It’s because we use multiple senses when eating. And if we don’t consciously separate the flavor of the steak from the way it feels in our mouth, we will tend to call it all taste.

Often, the most variation in our food comes from the texture.

That’s because your sense of taste is limited. By that, I mean your tongue receptors detect mainly sweet, sour, bitter, and salty. A fifth taste is umami (pronounced “ooh Ma me,” often referred to as savory.

But your nose detects thousands of smells, and your mouth feels many more textures.

One such texture for steak is the brown crust you get from searing and is called the Maillard (pronounced “my YAR”) Reaction.

The Maillard Reaction

The Maillard Reaction happens when you sear a steak in a hot pan using oil or on a grill.

If you are searing your steak in a cast iron skillet, you will want the pan very hot before adding a high smoke point oil like Avacodo or Peanut and placing your steak in the skillet.

Immediately upon putting your seasoned steak into the pan, the Maillard Reaction begins. Generally, people just call it searing, but what is happening is, the surface of the meat is frying at a hot temperature to get a brown crust.

That’s the Maillard Reaction.

But inside, the steak is staying juicy and tender (depending on the amount of marbling there is).

Umami

Science has named “Umami” as the fifth basic taste along with sweet, sour, bitter, and salty.

Some people think that spicy is a taste, but it isn’t. Spicy is about temperature and pain.

But back to umami.

Umami is a Japanese word that you can translate to “pleasant savory taste.”

I’ve also heard “Essense of deliciousness.”

This fifth taste was discovered in 1908 by a Japanese scientist named Dr. Kikunae Ikeda.

As the story goes, he was eating a bowl of Kombu Dashi (kelp broth) when he noticed the flavor was so delicious but different from the four basic tastes. So he went to work and was able to extract an amino acid known as glutamate. And he called it umami.

And that’s where steak and the Maillard Reaction come in.

Glutamates

Umami is the taste of glutamate. Beef naturally contains about 10mg of glutamate, but the glutamate increases when combined with the Maillard Reaction.

When searing, a chemical reaction between the amino acids and sugars brings about the brown color of the steak and new chemical compounds that produce glutamate.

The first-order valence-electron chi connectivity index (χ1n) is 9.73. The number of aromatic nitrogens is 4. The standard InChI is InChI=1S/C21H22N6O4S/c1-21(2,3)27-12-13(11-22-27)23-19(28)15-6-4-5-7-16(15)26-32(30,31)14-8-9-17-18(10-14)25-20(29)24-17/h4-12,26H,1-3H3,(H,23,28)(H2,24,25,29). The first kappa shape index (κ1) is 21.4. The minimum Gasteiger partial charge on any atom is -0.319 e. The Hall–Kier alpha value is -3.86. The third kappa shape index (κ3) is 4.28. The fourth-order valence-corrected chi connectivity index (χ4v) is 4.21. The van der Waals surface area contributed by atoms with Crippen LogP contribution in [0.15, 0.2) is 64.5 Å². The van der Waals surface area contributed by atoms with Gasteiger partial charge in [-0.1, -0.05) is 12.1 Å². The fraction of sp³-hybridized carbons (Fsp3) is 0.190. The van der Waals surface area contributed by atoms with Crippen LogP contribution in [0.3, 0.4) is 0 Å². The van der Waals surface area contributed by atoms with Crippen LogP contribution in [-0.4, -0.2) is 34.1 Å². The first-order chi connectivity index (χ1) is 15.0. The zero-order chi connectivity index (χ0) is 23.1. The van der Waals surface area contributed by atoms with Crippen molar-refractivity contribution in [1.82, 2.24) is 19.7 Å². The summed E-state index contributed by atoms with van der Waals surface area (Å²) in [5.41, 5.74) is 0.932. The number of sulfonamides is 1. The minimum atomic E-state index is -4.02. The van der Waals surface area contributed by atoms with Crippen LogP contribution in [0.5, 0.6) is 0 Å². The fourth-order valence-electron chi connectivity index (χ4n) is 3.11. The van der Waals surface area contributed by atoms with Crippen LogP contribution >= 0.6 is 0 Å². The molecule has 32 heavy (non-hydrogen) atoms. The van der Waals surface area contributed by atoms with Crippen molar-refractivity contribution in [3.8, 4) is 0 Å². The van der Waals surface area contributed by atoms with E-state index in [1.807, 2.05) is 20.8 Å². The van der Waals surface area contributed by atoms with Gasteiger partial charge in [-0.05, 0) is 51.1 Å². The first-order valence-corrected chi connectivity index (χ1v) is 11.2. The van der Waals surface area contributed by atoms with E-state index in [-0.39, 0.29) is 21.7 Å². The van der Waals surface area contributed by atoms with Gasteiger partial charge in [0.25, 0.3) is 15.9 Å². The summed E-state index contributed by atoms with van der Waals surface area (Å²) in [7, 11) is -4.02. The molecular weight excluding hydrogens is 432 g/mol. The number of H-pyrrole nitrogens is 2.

And when your tongues taste the glutamate, that is the umami taste.

Without searing your steak, the umami taste will be less noticeable.

If you are eating any food you find pleasant, savory, or delicious, but can’t identify it as sweet, sour, bitter, or salty, then it’s umami.

Looks

Although sight is not technically part of taste, we use our eyes to recognize and perceive something about our food.

If our steak looks dry or gray, we conclude the meat will taste bad.

We may even ask, “Why does my steak turn gray when I cook it?”

But if your steak looks juicy and you can see it has a nice brown color on the outside, you will look forward to cutting into it. Furthermore, if the inside is red and you wanted your steak rare, your eyes tell you that this steak is good.

Your mouth may even begin to water with anticipation.

All that to say, the way something looks does influence your sense of taste.

Final Thoughts

So, why does steak taste so good?

I’ve given you five factors to consider when answering that question.

If you like your steak tender and juicy, the amount of marbling in the meat will make a difference. Marbling adds to the flavor and tenderness of your steak.

Your nose also has a part to play. The smell of it cooking and the finished product will send messages to your brain about how this steak is going to taste.

Also, the way the meat feels in your mouth is a factor. Often people confuse texture and flavor and call them both taste.

Umami and the taste of glutamate on your tongue is another reason your steak tastes so good.

And finally, the way your steak looks will contribute to how you think it will taste.

Eating a steak or any food involves many senses, and it’s hard to say that only one of these factors is why your steak tastes so good.

If you have another reason to add, let me know in the comment section below.

And if your mouth is watering for a nice, juicy, seared steak in a cast iron skillet, but you don’t have one, check out my reviews:

Lodge 10.25-Inch Cast Iron Skillet Review

A Lodge 12-Inch Cast Iron Skillet Review – Rated Best Overall for 2021

Leave a Comment